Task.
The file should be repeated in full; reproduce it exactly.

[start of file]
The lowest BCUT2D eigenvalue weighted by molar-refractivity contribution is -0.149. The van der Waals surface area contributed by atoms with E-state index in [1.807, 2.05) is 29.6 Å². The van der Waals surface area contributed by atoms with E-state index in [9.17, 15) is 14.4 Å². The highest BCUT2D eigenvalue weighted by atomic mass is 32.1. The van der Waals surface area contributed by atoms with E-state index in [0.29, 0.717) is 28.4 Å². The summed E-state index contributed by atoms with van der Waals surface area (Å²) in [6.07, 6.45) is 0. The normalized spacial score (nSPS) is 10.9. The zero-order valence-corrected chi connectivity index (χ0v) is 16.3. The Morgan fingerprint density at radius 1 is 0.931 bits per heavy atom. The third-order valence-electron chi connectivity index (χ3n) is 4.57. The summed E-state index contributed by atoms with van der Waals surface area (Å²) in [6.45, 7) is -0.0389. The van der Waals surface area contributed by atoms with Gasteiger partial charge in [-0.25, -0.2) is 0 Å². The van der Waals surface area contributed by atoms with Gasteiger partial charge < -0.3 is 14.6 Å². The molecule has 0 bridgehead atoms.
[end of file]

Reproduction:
The lowest BCUT2D eigenvalue weighted by molar-refractivity contribution is -0.149. The van der Waals surface area contributed by atoms with E-state index in [1.807, 2.05) is 29.6 Å². The van der Waals surface area contributed by atoms with E-state index in [9.17, 15) is 14.4 Å². The highest BCUT2D eigenvalue weighted by atomic mass is 32.1. The van der Waals surface area contributed by atoms with E-state index in [0.29, 0.717) is 28.4 Å². The summed E-state index contributed by atoms with van der Waals surface area (Å²) in [6.07, 6.45) is 0. The normalized spacial score (nSPS) is 10.9. The zero-order valence-corrected chi connectivity index (χ0v) is 16.3. The Morgan fingerprint density at radius 1 is 0.931 bits per heavy atom. The third-order valence-electron chi connectivity index (χ3n) is 4.57. The summed E-state index contributed by atoms with van der Waals surface area (Å²) in [6.45, 7) is -0.0389. The van der Waals surface area contributed by atoms with Gasteiger partial charge in [-0.25, -0.2) is 0 Å². The van der Waals surface area contributed by atoms with Gasteiger partial charge < -0.3 is 14.6 Å². The molecule has 0 bridgehead atoms.